She is a national age-group record holder. In 2009, she held the fastest time in the world for the 50-mile ultramarathon and was ranked No. 1 in that event in the United States. In 2011 she set a national age-group record for the 12-hour run, finishing first among all participants in the FANS 12-hour ultramarathon in Minnesota, running 83 miles in 12 hours - more than 12 miles ahead of the second place finisher. She represented the United States for the seventh time in the 100-Kilometer World Championship, which was held in Italy in 2012. In 2012 the U.S. women’s team won the gold medal, an accomplishment Smith was also a part of in 2009.

In addition to a medical degree from the University of Illinois, Smith holds a master’s degree from Northern Illinois University and a bachelor’s degree from the University of Wisconsin, both in exercise physiology. Following a faculty position with the St. Michael Hospital Residency Program in Milwaukee, and the Medical College of Wisconsin, Smith joined the Marquette University student health service in 2002.

Table of Contents

Part I Physiology

Chapter 1 Performance Factors and Sex Differences 

Chapter 2 Menstrual Cycle, Hormones, and Performance

Chapter 3 Pregnancy

Chapter 4 Menopause

Chapter 5 Older Runners

Part II Training

Chapter 6 Training Components

Chapter 7 Base Building

Chapter 8 Acidosis (Lactate) Threshold Training

Chapter 9 Aerobic Power Training for VO2max

Chapter 10 Speed and Strength Training

Chapter 11 Building Your Training Program

Part III Health and Wellness

Chapter 12 Female Athlete Triad

Chapter 13 Injuries and Female Runners

Chapter 14 Performance Nutrition and Female Runners

What People are Saying About This

From the Publisher

"Using meticulous research, Karp and Smith have created a practical and intriguing masterpiece for female runners of all ages and abilities. Highly recommended!"

Lorraine Moller-- Boston Marathon Winner, Olympic Marathon Medalist, Cofounder of the Lydiard Foundation, Author of On the Wings of Mercury

“In Running for Women, Carolyn Smith and Jason Karp combine scientific research with realistic guidelines that all women can follow to combat the effects of aging.”

Meghan Arbogast-- Four-Time Qualifier to the Olympic Marathon Trials, Team USA Leader at World 100K Championships, World-Record Holder for 50+ Age Group in the 100K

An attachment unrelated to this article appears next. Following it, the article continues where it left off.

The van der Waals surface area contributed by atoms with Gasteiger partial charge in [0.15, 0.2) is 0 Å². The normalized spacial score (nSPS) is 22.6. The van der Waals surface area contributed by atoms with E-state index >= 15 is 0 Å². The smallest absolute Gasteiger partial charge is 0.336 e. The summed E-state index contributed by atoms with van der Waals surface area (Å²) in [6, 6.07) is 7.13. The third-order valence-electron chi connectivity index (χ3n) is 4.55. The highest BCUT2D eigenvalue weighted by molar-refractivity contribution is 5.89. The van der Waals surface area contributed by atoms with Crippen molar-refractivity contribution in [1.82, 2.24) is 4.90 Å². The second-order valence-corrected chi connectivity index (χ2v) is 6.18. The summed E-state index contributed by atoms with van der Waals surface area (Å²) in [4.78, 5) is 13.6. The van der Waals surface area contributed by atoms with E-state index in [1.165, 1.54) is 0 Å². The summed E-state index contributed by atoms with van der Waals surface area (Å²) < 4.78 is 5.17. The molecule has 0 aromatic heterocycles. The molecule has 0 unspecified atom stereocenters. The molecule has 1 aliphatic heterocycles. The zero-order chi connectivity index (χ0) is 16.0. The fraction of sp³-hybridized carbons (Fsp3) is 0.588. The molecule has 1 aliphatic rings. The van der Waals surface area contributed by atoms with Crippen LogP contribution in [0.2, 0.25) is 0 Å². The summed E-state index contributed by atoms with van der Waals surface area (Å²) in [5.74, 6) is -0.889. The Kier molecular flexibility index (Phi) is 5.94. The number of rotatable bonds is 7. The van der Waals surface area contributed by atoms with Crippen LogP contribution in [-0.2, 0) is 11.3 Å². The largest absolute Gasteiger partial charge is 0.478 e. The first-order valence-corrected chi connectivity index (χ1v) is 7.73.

“In Running for Women, Dr. Karp and Dr. Smith provide women and their coaches a clear path to success and enjoyment in training and racing."

Joe Compagni-- Director and Head Coach, Men's and Women's Track and Field and Cross Country Monmouth University

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Running for Women 4.3 out of 5 based on 0 ratings. 4 reviews.
penandtome More than 1 year ago
The book is based upon the experience and research of exercise physiologist, running and fitness expert Jason Karp and family practice and sports medicine physician Carolyn Smith. Fourteen chapters look at running from a purely female perspective, covering such topics as the menstrual cycle, pregnancy and menopause, and how these affect the sport. The authors examine the biomechanics of running, including anatomy, electromyographic responses, joint kinetics, and metabolic reactions that occur in adult women. Guidance for building a conditioning base, adding strength, power and speed training is based on the most effective workouts that take into consideration estrogen and other sex-specific performance factors, while avoiding the risks of disordered eating, osteoporosis and menstrual irregularities. Sample training programs, stretches, and nutrition are aimed at preventing injuries and maintaining good health and wellness. Trainers, physical therapists, and individuals can use this scientific, practical guide to tailor training to target specific anatomical, physiological and metabolic reactions, plan workouts and improve performance to fit an individual woman’s condition.